Rape: A Brief Guide for Victims

What constitutes rape?

Under the s 1 of the Sexual Offences Act 2003 (SOA 2003), a person (A) is guilty of the criminal offence of rape if:

  • he intentionally penetrates the vagina, anus or mouth of another person (B) with his penis,
  • B does not consent to the penetration, and
  • A does not reasonably believe that B consents.

Under s 2, whether a belief is reasonable is determined having regard to all the circumstances, including any steps A has taken to ascertain whether B consents.

What constitutes consent?

According to s 74 of SOA 2003, a person consents if s/he agrees by choice and has the freedom and capacity to make that choice.

A victim is deemed not to have the capacity to make that choice if s/he is: mentally incompetent; suffers from a medical condition which limits their ability to consent or communicate consent; intoxicated; drugged; asleep or unconscious; below the age of consent.

Consent may be given to one sort of sexual activity but not another, for example, to vaginal but not anal sex, or penetration with conditions, such as wearing a condom. Consent can be withdrawn at any time during sexual activity and each time activity occurs.

When deciding if someone has the freedom to consent, issues to consider include: whether the complainant was a victim of domestic violence and a partner has used force or power to remove a complainant’s freedom to consent; if the suspect has abused a position of trust, (eg, a family member, teacher, religious leader, employer or doctor); the complainant was dependant on or significantly younger than the suspect; or was not old enough to consent.

Reporting rape

If you have not given consent or were not capable of giving consent to a sexual act, it is irrelevant what you were wearing, how much you had to drink or where the act took place. The sooner and incident is reported to the police the more forensic evidence can be collected, and this will help bring a conviction. At the police station, ask to see the Sexual Offences Liaison Officer.

Advantages of reporting rape

  • it is an opportunity for you to present your side of the story;
  • the attacker could be prosecuted;
  • if you are frequently attacked by the same person, reporting it will help stop future attacks.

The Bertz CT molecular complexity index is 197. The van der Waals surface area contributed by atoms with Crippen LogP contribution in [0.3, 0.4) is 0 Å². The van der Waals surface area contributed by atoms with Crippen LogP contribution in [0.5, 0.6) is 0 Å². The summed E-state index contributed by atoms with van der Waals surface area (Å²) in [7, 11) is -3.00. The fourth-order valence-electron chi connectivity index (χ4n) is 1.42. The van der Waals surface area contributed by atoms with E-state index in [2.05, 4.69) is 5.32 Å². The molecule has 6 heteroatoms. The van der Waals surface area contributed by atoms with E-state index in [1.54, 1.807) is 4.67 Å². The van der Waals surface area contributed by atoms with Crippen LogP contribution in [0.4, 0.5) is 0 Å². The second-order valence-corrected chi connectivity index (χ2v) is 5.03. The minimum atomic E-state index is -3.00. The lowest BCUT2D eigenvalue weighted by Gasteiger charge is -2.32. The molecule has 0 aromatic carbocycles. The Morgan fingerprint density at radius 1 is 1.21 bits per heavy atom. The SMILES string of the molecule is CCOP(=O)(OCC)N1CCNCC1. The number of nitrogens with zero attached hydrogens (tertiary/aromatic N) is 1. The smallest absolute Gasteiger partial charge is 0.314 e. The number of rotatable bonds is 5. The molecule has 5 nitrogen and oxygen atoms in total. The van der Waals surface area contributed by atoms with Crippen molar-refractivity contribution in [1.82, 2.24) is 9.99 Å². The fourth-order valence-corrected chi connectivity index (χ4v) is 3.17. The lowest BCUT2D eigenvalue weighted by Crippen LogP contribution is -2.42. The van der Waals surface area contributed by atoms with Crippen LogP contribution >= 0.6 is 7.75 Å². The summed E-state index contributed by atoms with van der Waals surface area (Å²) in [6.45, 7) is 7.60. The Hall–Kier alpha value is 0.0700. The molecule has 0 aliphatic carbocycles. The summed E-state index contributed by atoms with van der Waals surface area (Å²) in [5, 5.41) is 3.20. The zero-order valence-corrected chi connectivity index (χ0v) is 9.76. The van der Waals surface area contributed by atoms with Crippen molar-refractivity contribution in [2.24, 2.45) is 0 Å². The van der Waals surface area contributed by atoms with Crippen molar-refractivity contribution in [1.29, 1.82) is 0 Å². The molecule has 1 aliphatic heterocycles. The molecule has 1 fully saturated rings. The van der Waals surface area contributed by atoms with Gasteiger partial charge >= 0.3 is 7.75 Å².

Disadvantages of reporting rape

  • reporting an incident does not necessarily mean the attacker will be prosecuted;
  • once you have reported an incident you will have little control over proceedings.

Police procedures

All police investigations start with the collection of forensic evidence. These tests are done by taking swabs from any part of your body that the assailant came in contact with. It is important you do not do any of the following before the swabs are taken:

  • wash;
  • brush your teeth;
  • smoke a cigarette;
  • eat or drink;
  • change your clothes;
  • go to the toilet;
  • clear or clean the scene of the area where the incident took place.

Incidents of sexual violence that are reported to the police will usually be recorded on video. This video could be played to the court at a later trial. If your statement is not recorded on video, a police officer will take down a written statement from you. You will be asked to read your statement before signing it to check it is correct.

Police investigations

Every police investigation concerning sexual violence will be overseen by an investigating officer. A specially trained officer (STO) will support you throughout the investigation and trial, if there is one. During the investigation the police may:

  • contact any witnesses and ask them to make a statement;
  • seize any evidence, such as CCTV, computers or mobile phones;
  • send evidence away for analysis;
  • carry out identification procedures, like identity parade or video ID;
  • arrest or interview a supect.

Charging a suspect

On completion of the investigation the police will pass the evidence to the Crown Prosecution Service (CPS) who will decide, based on the evidence, whether or not the suspect should be charged with a criminal offence.

Once charged, the suspect can either be released on bail and attend the magistrates’ court on a set date, or held in custody and appear in court within 24 hours.

Withdrawing a complaint

If you no longer wish the police to continue their investigations, or do not want the case to go to court, you can opt not to give a statement or ask for any statement you have made to be withdrawn.

You will have to explain in the withdrawal statement why you no longer wish the investigation to continue. If you admit to giving false information in a previous statement, you could be investigated for wasting police time or perverting the course of justice.

Article written by...
Lucy Trevelyan LLB
Lucy Trevelyan LLB

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Lucy graduated in law from the University of Greenwich, and is also an NCTJ trained journalist. A legal writer and editor with over 20 years' experience writing about the law.